You are here: Sri Vaishnava Home Page : Bhakti List : Archives : January 1998

Re: Fact or fiction?

From: Mani Varadarajan (mani_at_be.com)
Date: Sun Jan 18 1998 - 17:17:58 PST

I think there is a large middle ground between
being an "idiot who engages in materialistic 
activity", to quote a correspondent, and believing
that every aspect of our shastras are literal,
physically accurate truths, that every good
Vaishnava must believe.  

I for one squarely feel that I fall in this
large middle ground, and with reasonable 
justification.  Let me explain my position.

It is naturally difficult for people not attuned
to the Indian cultural background to relate to,
let alone accept, our stories of a woman having
60,000 sons (Sagara's wife), a ten-headed demon
flying around torturing people (Ravana), or God
descending upon this earth with four arms 
(Sri Krishna).  I don't think they should be
condemned for this -- it is obviously hard to
accept without reservation.

It is also hard to accept the opinions of ancient
Puranas and Itihasas which contradict our basic 
experience and undisputable scientific knowledge.
Rama is said to have been born in Treta yuga, which
according to traditional calculations occurred more
than a million years ago.  No archeological evidence
can back such a date up.  There is enough
evidence that a great king named Rama once ruled
from Ayodhya to make that an acceptable fact, but
pushing it back more than 3000 years ago is very
difficult scientifically and historically.

I think Mohan Sagar has partially addressed this
issue by saying that one's beliefs regarding these
things are personal, and that our own tradition 
does not require an absolute literal belief in
all these amazing stories.

However, I wish to go even further.  My opinion is
that while all the stories in our shastras are TRUE, 
they are not all FACT.  This is an important distinction
that prevents us from falling into the camp of 
irrational fundamentalism, such as what plagues 
Christianity today.  I think it is important for us
as Vaishnavas to accept the Truth of the Lord's 
descents as Rama, Krishna, Vamana, etc.; but insisting
on the literal factuality of the details of the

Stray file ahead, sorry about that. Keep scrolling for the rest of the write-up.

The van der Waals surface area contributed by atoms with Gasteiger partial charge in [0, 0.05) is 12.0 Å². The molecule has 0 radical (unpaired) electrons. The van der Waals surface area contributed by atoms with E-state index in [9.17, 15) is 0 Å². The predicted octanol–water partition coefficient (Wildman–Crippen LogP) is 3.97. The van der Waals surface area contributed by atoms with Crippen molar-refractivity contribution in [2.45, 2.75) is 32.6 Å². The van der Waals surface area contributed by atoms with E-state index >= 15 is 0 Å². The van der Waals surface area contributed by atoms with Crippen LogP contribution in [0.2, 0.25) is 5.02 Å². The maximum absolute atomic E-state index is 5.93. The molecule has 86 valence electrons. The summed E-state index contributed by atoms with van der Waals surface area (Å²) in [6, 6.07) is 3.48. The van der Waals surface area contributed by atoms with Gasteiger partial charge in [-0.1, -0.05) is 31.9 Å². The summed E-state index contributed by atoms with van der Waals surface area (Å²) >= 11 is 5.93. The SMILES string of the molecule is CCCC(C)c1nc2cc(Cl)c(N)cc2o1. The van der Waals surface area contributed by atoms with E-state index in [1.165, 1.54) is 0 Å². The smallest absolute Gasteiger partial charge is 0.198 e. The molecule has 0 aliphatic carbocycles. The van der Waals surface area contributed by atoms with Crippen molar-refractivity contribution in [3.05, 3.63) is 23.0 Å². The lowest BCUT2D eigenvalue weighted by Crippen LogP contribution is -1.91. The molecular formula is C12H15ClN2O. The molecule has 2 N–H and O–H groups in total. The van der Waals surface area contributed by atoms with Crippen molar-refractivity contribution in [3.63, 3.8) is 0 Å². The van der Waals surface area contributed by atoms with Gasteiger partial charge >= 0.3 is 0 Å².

avatAra is unwarranted, and in fact, our sampradAya
does not demand it.

When I say that these events are "True", I believe
that they contain deep philosophical and emotional
Truths that are very important for us to understand
and enjoy, and that they _may_ be historically true.  
There is always a certain amount of figurative description
in the writing of our rishis; Ramanuja time and time
again talks about this when he comments on the Vedanta.
This, however, in no way detracts from our ability
to appreciate and _enjoy_ Rama, Krishna, and even
Vamana as much as we can.

To explain further -- of what use are the avatAras
to us? What use are Rama, Krishna, Narasimha, or
Trivikrama to us today? If we worry all the time 
about the details of their historicity but don't 
insatiably enjoy their greatness, boy have we missed
the boat.  

Our authority for accepting the Truth of the avatAras 
are that our Alvars and Acharyas were able to enjoy Rama 
and Krishna even as they lived, through their own and 
others poetry, or just by meditating on their wondrous 
nature.  We have evidence that Rama and Krishna can be 
enjoyed; the Alvars have proven that, and the Alvars 
were living, breathing creatures.  Need we worry about
anything more? 

When I read and contemplate upon Valimiki Maharishi's
description of Rama's interlude with Guha just before 
he goes to the forest, I am not at all focussed on whether 
this is even historically true.  I have, in my surreal 
world, accepted Rama as having incarnated to grace all 
his bhaktas, and all I care about is trying to appreciate 
Rama's relationship to Guha, and how more kalyANa-guNas 
(supremely perfect attributes) he so vividly shows.

Does it matter in the end if someone proved to
me that Rama did not live in Ayodhya, but in 
Madras? Absolutely not.  Because my enjoyment
of Rama is based on what Valmiki Maharishi 
experienced, what Kulasekhara Alvar experienced,
what Andal experienced -- not the absolute 
factual details of the avatAra.

I think our faith (maha-viSvAsa) should be in
the Truth of these avatAras.  When Rama extends
his assurance of protection to everyone ("sakRd
eva prapannAya"), our Acharyas are amazed and
overcome with emotion that such a God could 
actually exist, and experienced the utmost bliss
meditating on this.  Does it matter when and where
Rama actually said this? 

Does it matter whether _factually speaking_ the Lord
as Vamana actually became a huge giant and measured
the three worlds? To me, no, because in my own
surreal imagination, it is completely TRUE, and
enjoyable -- and this Truth is further confirmed by 
knowing that the Alvars derived great satisfaction
and blissful peace meditating on Vamana's measuring the
worlds. Their amazement is my amazement; their love 
is my love (though to a far lesser degree, due to my 
own shortcomings!)

Our sampradAya focusses time and time again on this
_experience_ of Divinity, and not mere words.  In other
words, the Ramayana and other shastras do not just
import philosophical truths; they allow us to enjoy
God in so many more ways than if we did not have them.

So my point is, let's not worry, nor insist on the
actual _historicity_ of our fantastic stories that
originated in a period shrouded in the recesses of
time.  Let us enjoy God as the rishis asked us to
through the Truth of these stories.

adiyEn Mani

P.S. Vedanta, particularly as interpreted by Ramanuja,
is explicit that when the sastras contradict our direct
experience (i.e., our senses and scientific data), the
sastras have to be reinterpreted to agree with our
experience (pratyaksha).  In fact, it is Sankaracharya's
advaita philosophy that believes the opposite! We can
discuss this further if anyone wishes.